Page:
On the other hand, lower-intensity exercise has been shown to reduce cortisol levels. Some great options are:

  • Walking
  • Yoga, pilates, tai-chi
  • Stretching
  • Low-intensity cycling
  • Low-intensity swimming (breastroke)
  • Any exercise you can do at a lower-intensity

Find more inspiration in the Exercise toolbox!

2) Deep breathing exercises and meditation

Deep breathing exercises have been shown to reduce circulating cortisol in the short-term, but the long-term impact of deep breathing as a strategy to reduce stress is unclear. However, mindfulness meditation has been shown to have a positive impact on the structure of the brain's stress management system.

These positive changes allow the body to manage stress better. This means that practicing mindfulness meditation will not only have a positive impact by reducing circulating cortisol in the short-term, but also improving the body's ability to keep cortisol levels down in the long-term.

A great place to start is to practice 2-minutes of deep breathing every day. If mindfulness meditation is something you'd like to develop into a habit, we can recommend the apps, Calm, Headspace, Insight Timer, or Smiling Mind. There's also an introductory video for meditation here.

3) Accessing nature

Observational research has shown that individuals who spend more time in nature (e.g. by visiting local parks or the countryside), have lower levels of self-reported stress. Research has also shown that when people that look at 'fractals' (geometric shapes found in nature, such as leaves) their circulating cortisol levels drop.

This suggests that accessing some form of nature - whether that be a garden, your local park, or your surrounding countryside - can have a positive impact on your cortisol levels, and therefore, your insulin resistance over the long-term.

Some activities we'd recommend adding to your weekly routine could be:

  • Gardening
  • Growing food and herbs
  • Walking or hiking in nature
  • Exercising in nature or your local park
  • Joining a local gardening or walking group


As we mentioned above, stress and a lack of sleep have a similar impact on our body's circulating cortisol levels, which then increases our insulin resistance.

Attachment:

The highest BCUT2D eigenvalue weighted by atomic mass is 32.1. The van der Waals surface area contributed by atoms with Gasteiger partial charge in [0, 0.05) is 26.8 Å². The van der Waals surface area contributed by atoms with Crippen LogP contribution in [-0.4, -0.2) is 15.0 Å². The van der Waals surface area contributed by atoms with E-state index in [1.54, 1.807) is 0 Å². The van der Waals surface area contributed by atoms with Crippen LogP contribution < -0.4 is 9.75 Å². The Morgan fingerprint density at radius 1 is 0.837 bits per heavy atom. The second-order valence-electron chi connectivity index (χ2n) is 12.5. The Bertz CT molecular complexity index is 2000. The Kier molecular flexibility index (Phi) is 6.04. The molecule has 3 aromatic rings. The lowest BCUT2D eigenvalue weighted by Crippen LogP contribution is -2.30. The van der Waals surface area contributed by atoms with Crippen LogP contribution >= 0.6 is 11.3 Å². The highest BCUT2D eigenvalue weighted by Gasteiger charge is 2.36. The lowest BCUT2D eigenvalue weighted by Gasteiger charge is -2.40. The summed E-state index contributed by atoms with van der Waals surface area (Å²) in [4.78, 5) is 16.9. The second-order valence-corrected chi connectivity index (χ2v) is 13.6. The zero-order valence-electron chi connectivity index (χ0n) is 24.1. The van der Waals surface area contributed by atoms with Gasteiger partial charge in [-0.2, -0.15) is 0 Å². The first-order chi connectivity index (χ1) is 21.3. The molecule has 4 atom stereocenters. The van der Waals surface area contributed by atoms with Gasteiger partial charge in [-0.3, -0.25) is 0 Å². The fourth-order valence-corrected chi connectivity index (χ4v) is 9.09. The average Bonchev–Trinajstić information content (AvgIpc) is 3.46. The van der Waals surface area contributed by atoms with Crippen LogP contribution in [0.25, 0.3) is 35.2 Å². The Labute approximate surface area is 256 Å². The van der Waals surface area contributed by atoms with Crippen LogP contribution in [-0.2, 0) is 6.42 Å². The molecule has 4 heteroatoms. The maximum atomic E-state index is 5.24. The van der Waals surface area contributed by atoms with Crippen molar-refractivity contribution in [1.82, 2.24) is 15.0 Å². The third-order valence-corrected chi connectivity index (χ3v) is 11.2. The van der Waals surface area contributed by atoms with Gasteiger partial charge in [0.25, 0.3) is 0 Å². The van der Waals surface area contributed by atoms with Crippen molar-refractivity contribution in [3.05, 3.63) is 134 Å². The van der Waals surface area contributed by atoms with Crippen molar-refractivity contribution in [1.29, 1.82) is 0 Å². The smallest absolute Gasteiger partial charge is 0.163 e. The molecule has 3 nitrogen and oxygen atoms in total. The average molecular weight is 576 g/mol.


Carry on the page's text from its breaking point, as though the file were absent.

You'll see in the image presented below our top tips for improving your sleep, which can you read about in more detail in our guide here.

Key points

  • Chronic stress and a lack of sleep both increase the stress hormone cortisol, which increases circulating glucose
  • This can lead to increased insulin resistance which has a negative impact on your body's energy systems
  • Being able to lower cortisol, and maintain lower cortisol levels, will help to reduce insulin resistance
  • Low-intensity exercise, deep breathing, and mindfulness meditation are all proven ways to reduce circulating levels of cortisol
  • Improving sleep hygiene can also lower circulating cortisol

Take home message

The personal fat threshold can be described as the 'tipping point' at which your body can no longer store fat in the adipose tissue as subcutaneous fat. It's at this point that more fat will be stored in your vital organs, such as your liver or your pancreas, and chronic diseases such as type-2 diabetes will develop or accelerate.

Your body's energy systems that govern how and where your food energy is stored, are primarily influenced by your lifestyle and your level of insulin resistance.

All areas of your lifestyle can impact your body's ability to regulate food energy. As we discussed today, it's not just about diet and exercise, but also sleep, stress, and relaxation, among other elements we cover in the Second Nature programme. Your body is a very complex biological system!

Hopefully, over the course of this series you've developed a greater understanding of how your body functions, but also the lifestyle strategies that you can implement to improve your health for the long-term.

Article written by Robbie Puddick, Registered Nutritionist and Second Nature Health Coach